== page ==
Can I straighten this out?

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Forum topic by splinterking posted 10-01-2014 03:00 PM 1547 views 0 times favorited 15 replies Add to Favorites Watch
View splinterking's profile


67 posts in 2065 days

10-01-2014 03:00 PM

Hi I wondering if anybody has any suggestions on my latest workshop blunder. I’m not sure exactly why this happened ,but the built in cabinet I’m building has a flatness problem. See image below:

This is a front view of the carcass. The black lines represent were things should be and the red where they are. I’m using A1 grade ply from a good dealer in my area, so I don’t think thats whats causing the waviness in the shelves. My guess is that the bottom dado that joins the two shelves at the center divider was a little to tight and might caused kind of wedge effect when I “persuaded” it in place, pushing out on the walls of the dado and that got displace throughout the peice.

The warping isn’t that noticeable, but my concern is when I attach the face frame, I’d like it to be flush with the upper shelf and putting a straight edge to it shows that it will not be as it is. I am attaching a 4” base to this piece so I’m think that may help straighten it out.

My questions are 1. Will the face frame help straighten this any if attached properly and 2. Does anybody have any other ideas to straighten this out.

Also just FYI the cabinet is long about 72”. Thanks for any help!

-- "Clothes make the man. Naked people have little or no influence on society." ~Mark Twain

15 replies so far

View timbertailor's profile


1594 posts in 1452 days

#1 posted 10-01-2014 03:08 PM

You can cut biscuit joints in the shelves and align them with the face frame to straighten them out.

Not really a big deal if you are going to install drawers. The face frame should provide enough clearance to overcome any bowing.

A torsion box would have been my recommendation to prevent bowing.

-- Brad, Texas,

View Earlextech's profile


1162 posts in 2718 days

#2 posted 10-01-2014 03:40 PM

Put a square back and a front on it and call it a day.

-- Sam Hamory - The project is never finished until its "Finished"!

View MT_Stringer's profile


3172 posts in 3259 days

#3 posted 10-01-2014 03:41 PM

I ruined a cabinet similar to yours because i cut the middle support a little short, then once glued, persuaded to gaps in the dadoes to close up. No face frame correcting. The shelf wouldn’t line up. I finally took a circular saw and cut it in two pieces! Part of the cabinet is hanging on my wall in the shop. The other piece is in the guest bathroom, trimmed out. With dark stain and towels stacked on the shelves, the defects are not noticeable.

I know how you feel about expensive plywood. Mine was maple and it broke my heart to cut it up.

-- Handcrafted by Mike Henderson - Channelview, Texas

View pintodeluxe's profile


5706 posts in 2841 days

#4 posted 10-01-2014 03:48 PM

Is it already glued up? If not, widen the dado slightly with a sanding block. If it is already glued, then you will have to see if it can be corrected with a face frame and base lumber. Since both the upper and lower shelves have deflected upwards, I think you can fix it. 1+ Brad’s recommendation to use biscuits and a face frame.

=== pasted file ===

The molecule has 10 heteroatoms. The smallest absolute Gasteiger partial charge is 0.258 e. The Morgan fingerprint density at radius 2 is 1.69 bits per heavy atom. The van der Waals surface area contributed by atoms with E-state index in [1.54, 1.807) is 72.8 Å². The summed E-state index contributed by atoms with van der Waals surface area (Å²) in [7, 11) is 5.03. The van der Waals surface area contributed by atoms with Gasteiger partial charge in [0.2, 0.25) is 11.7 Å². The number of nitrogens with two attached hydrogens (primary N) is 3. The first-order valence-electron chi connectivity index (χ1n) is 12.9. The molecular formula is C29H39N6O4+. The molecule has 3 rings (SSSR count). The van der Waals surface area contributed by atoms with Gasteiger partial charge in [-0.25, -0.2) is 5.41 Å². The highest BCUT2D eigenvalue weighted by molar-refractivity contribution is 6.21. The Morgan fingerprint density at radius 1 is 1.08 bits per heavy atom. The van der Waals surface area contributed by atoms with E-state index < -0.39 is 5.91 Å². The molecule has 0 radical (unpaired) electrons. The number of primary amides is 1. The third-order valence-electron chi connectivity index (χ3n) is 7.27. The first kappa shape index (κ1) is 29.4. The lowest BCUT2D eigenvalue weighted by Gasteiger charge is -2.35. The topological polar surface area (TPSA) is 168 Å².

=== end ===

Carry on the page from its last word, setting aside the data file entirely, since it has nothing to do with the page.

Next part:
I like the drawing. A picture of the actual project may help too.

Good luck.

-- Willie, Washington "If You Choose Not To Decide, You Still Have Made a Choice" - Rush

View mudflap4869's profile


1755 posts in 1487 days

#5 posted 10-01-2014 04:03 PM

A relief kerf opposite the dado might allow it to return to level. You might have to cut completely through to the center piece to relieve the pressure. Since it will be attached to a base, it shouldn’t lose very much structural integrity.

-- Still trying to master kindling making

View splinterking's profile


67 posts in 2065 days

#6 posted 10-01-2014 04:36 PM

Hey thank you everyone for your assistance! I had thought along the same lines as timbertailor using biscuits, but I wasn’t sure if it would work. Also mudflap I like the idea of the relief cut. I think I can get there now. I will put the base on tonight and see what happens, might make the base a pseudo torsion box to help maintain flatness.

Its nice to have this forum of friendly folks to share ideas with. I’ve asked my Australian Shepherd who tends to help out in the shop what he thought the solution was, but he didn’t have any ideas : )

-- "Clothes make the man. Naked people have little or no influence on society." ~Mark Twain

View JAAune's profile


1802 posts in 2345 days

#7 posted 10-01-2014 05:31 PM

It is usually a lot easier to build a face frame then attack the carcass panels. That makes it easy to get everything straight. Plywood is never straight either and it flexes a lot during assembly.

To fix the problem, use biscuits or pocket holes to firmly attach the plywood to the face frame every few inches to keep it lined up where it needs to be.

-- See my work at and

View BinghamtonEd's profile


2298 posts in 2397 days

#8 posted 10-01-2014 05:52 PM